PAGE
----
• In the very first episode, Luc (who had been complicit in mocking Emily) gently but firmly calls Emily out on her arrogance of coming to work for a French firm without speaking a word of French, imposing her ideas on them even though she has zero experience working with luxury brands and expecting people to just go with it.
    • Doug is written as a Hate Sink, but he does bring up the fact that Emily doesn't know a lick of French as a reason why she shouldn't go to Paris.
    • For those who aren't a fan of Emily, it's hard to argue with her basic logic that a marketing firm should try not to offend their consumer base, and not every culture supports Parisian values, regarding the problematic perfume ad.
  • Karma Houdini: Gabriel and Emily, as Camille never finds out he cheated on her with Emily before they break up for unrelated reasons.
  • Mrs. Robinson:
    • Emily unwittingly becomes this after sleeping with Camille's teenage brother, mistaking the French school system of collège for its American meaning, and because Camille announced they'll meet her adult brother but never clarified having two brothers. Fortunately he's 17, so no statutory rape under French law (which has a normal age of consent of 15yo, except for adults with authority on the teenager).
    • Madeline hoped young handsome Frenchmen would fall for her, citing French president Emmanuel Macron, who married a former teacher of his who is 25 years his senior, as proof that the French live by this trope.
  • Poisonous Friend: When Emily receives lingerie from a married man (who is already having an affair with her boss Sylvie) Mindy encourages her to have an affair with him. She's not out to sabotage Emily; instead, she's just a person who makes bad decisions all around without a shred of self-awareness.
  • Scenery Porn: Both within the plot and in establishing and transition shots, nary a moment goes by when you're not reminded of how beautiful Paris is.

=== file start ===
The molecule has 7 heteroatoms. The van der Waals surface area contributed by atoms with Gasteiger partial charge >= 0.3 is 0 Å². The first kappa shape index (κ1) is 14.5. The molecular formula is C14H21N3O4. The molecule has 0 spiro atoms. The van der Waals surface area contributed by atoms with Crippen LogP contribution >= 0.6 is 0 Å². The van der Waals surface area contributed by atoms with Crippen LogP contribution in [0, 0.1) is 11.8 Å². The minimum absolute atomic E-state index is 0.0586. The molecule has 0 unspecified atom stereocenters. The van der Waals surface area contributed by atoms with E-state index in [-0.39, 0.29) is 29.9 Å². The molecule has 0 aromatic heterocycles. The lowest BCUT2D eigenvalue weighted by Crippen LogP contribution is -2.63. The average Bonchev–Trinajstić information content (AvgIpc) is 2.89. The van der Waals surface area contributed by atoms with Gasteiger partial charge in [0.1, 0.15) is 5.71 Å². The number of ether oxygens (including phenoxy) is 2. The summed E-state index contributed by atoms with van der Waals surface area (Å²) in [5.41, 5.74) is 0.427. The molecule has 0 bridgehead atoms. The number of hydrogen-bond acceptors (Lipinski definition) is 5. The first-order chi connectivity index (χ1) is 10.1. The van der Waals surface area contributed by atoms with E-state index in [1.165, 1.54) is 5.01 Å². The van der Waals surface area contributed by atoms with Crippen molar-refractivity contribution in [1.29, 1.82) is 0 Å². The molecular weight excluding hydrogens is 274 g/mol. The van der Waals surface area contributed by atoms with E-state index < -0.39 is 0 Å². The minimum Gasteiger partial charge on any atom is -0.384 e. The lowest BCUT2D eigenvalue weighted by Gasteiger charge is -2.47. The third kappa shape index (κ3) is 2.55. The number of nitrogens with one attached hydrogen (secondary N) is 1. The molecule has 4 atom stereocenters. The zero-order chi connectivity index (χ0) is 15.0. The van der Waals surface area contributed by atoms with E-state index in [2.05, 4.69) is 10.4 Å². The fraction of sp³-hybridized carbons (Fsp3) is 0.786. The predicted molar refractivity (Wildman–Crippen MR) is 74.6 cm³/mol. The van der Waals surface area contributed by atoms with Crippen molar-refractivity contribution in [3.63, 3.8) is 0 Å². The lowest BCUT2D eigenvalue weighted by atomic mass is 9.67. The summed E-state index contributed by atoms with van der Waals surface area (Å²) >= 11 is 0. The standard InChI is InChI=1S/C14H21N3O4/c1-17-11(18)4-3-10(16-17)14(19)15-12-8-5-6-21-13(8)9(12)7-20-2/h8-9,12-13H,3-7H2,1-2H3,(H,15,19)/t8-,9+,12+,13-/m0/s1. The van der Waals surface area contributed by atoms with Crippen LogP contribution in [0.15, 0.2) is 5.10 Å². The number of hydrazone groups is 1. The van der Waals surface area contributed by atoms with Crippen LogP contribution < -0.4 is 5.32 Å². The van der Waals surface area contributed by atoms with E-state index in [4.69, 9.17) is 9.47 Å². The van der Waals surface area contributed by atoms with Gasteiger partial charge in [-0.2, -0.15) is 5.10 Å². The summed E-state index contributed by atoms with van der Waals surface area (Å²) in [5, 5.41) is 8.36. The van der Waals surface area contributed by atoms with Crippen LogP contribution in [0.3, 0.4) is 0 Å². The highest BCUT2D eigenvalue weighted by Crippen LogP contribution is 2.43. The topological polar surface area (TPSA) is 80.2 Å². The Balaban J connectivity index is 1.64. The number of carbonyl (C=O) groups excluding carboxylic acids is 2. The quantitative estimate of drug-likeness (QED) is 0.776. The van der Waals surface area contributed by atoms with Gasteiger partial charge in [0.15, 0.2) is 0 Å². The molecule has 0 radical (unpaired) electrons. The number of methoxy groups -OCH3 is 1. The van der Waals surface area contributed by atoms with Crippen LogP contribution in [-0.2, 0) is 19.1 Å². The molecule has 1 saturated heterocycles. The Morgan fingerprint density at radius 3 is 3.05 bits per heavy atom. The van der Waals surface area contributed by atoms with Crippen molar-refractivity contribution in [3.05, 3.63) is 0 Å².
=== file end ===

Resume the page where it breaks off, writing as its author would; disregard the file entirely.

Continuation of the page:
• Spoiling Shout-Out: Emily and designer Pierre Cadault talk about Gossip Girl and the latter reveals the identity of the title character.
  • Tactful Translation: Courtesy of Gabriel, when Emily has to discuss with her grumpy and rude concierge.
  • Those Two Guys: Luc and Julien, Emily's coworkers, are rarely seen far from each other and usually speak to her in tandem.
  • This Is Reality: A theme for the early episodes as Emily's views of Paris were all from romantic movies and novels. She quickly gets an eye-opener to what the "real" city is like with some of the residents openly sighing they're tired of Americans not knowing the true Paris culture.
  • "Ugly American" Stereotype: Downplayed by Emily, who's generally nice and more ignorant than arrogant. Still, she goes to France not speaking the language, not simply as a tourist but for a job there, while expecting her colleagues will simply conform. Additionally, she tries to impose American values somewhat in the company (this does not go well) and negatively compares some French things with US culture.
  • Unlimited Wardrobe: Pretty much no character wears the same outfit twice, and Emily and Mindy are always in stylish outfits despite living on a marketing professional and nanny's salary respectively. Emily's fashion is one of the biggest talking points of the show, whether you love or hate her outfits.
  • Writers Cannot Do Math: Or actors; Lily Collins who plays Emily revealed that while Emily's age is never specified, she envisioned the character as being 22 years old; disregarding the fact that Emily is supposed to have a Masters degree (in Marketing or Communications, the show flip-flops between both) and enough work experience to be a natural choice for her company to send her to Paris - which suggests Emily is a genius who graduated school young, or more realistically Collins doesn't know how long it would normally take to work to that level of experience.
  • You Make Me Sic: Thomas, after Emily dumps him at the ballet:
    Emily: Thomas, since you're a professor of signs, I'm sure you won't have any trouble recognizing this one. [flips the bird at him, starts walking away]
    Thomas: That's more of a gesture.

Top

How well does it match the trope?

Example of:

/

Media sources:

/

Report